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Faculty members: position yourselves as opinion leaders

On April 21 and 22, Concordia is offering op-ed workshops
March 7, 2016
By Fiona Downey

“Getting the word out about your work often translates to invitations to speak to community groups, women’s organizations, historical societies, etc.,” says Linda Kay, a professor in the Department of Journalism. “Getting the word out about your work often translates to invitations to speak to community groups, women’s organizations and historical societies,” says Linda Kay. | Photo by Swister P (Flickr CC)

“Organizations that respect, value and accommodate the care-giving demands that will pepper employees’ career paths will attract the best talent, retain this talent and benefit from a loyal, committed workforce.”

That provocative statement capped off an opinion piece on work-life balance published last spring in the Montreal Gazette. It also launched Eva Pomeroy, an assistant professor in the Department of Applied Human Sciences, as an author and blogger.

Pomeroy went on to publish another opinion piece on the subject in The Globe and Mail’s Report on Business. She also started a blog on The Huffington Post.

Pomeroy’s first foray into the world of newspaper op-eds came within a week of participating in a workshop that encouraged faculty members to write opinion pieces. She found the experience empowering and was stunned by the response.

“Recognizing the marshalling of knowledge as a distinct skill helped me feel I had the ‘right’ to comment,” Pomeroy observes. “Since writing the various op-eds, I was contacted to be interviewed for a local TV program on workplace innovation and on a local radio show that focuses on financial issues.”

Three opinion pieces written by participants were submitted within a week of the workshop and published. They helped contribute to the university’s significant media presence last year, when a total of 80 op-eds written by Concordians appeared in a variety of papers.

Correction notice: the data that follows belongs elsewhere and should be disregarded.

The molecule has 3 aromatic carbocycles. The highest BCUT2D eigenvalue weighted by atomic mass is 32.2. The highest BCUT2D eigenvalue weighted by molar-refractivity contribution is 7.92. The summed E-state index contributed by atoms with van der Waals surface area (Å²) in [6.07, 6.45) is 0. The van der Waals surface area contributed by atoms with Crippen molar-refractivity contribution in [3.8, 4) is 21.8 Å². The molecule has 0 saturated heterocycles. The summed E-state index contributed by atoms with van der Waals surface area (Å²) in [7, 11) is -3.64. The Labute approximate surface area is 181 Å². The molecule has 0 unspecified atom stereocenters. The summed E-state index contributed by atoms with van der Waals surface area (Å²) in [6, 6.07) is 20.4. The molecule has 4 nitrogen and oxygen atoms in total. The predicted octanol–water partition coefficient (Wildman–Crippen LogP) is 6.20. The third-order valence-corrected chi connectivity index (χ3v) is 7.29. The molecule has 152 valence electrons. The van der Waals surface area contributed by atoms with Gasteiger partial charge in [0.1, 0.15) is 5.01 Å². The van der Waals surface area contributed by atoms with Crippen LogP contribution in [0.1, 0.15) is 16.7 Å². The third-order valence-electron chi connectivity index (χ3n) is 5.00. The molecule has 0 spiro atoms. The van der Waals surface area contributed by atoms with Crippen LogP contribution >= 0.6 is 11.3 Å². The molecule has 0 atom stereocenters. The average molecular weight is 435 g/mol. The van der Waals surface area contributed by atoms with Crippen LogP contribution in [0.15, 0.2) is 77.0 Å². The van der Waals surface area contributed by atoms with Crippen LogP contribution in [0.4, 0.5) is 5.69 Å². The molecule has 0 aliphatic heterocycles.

Workshop experience to be repeated

Last year’s op-ed writing workshops were led by Shari Graydon, the founder of Informed Opinions, an organization that offers training and mentorship to encourage more people to speak out in mainstream media.

As part of its mission, the organization aims to “enhance the quality of public discourse by expanding the diversity of perspectives that inform Canada’s policies and priorities.” Graydon views op-eds as a terrific way for academics to reach a wide audience and share their research expertise.

Graydon will be returning to give four more half-day op-ed writing workshops April 21 and 22, once again jointly organized by University Communications Services and the Office of the Provost.

Graydon believes opinion pieces yield a considerable “return on time invested” as the 600-word columns often produce a ripple effect of expanded coverage and connections for an author writing about their research.

Reaching a wider audience, building new connections

Linda Kay, a professor in the Department of Journalism and provost’s fellow with a focus on faculty development, has witnessed the impact of op-ed writing first hand. Kay also published an opinion piece immediately after participating in a workshop last year. She points out the attention an op-ed receives is important for academics since “knowledge dissemination” is often a requirement from funding agencies.

“If a faculty member has a book on the go, that fact can be touted in the op-ed credit (or the body of the piece),” Kay says. “Getting the word out about your work often translates to invitations to speak to community groups, women’s organizations, historical societies, etc.”

Other participants in last year’s op-ed workshops discovered publishing an opinion piece allowed them to forge new collaborations with fellow faculty members, in one case working on a joint research grant application.

Theresa Bianco, an assistant professor in the Department of Psychology, was inspired to share her workshop experience with students in her final-year thesis course. She challenged them to produce an opinion piece related to their research and submit it for publication. Bianco says the response has been extraordinary.

“Overall, my students really valued the exercise,” reports Bianco. “One student said that being forced to explain her study in lay terms actually helped her understand her research much better. The students are very excited about the prospect of seeing their ideas in print.”

To register for a half-day op-ed workshop on April 21 or 22, contact Fiona Downey


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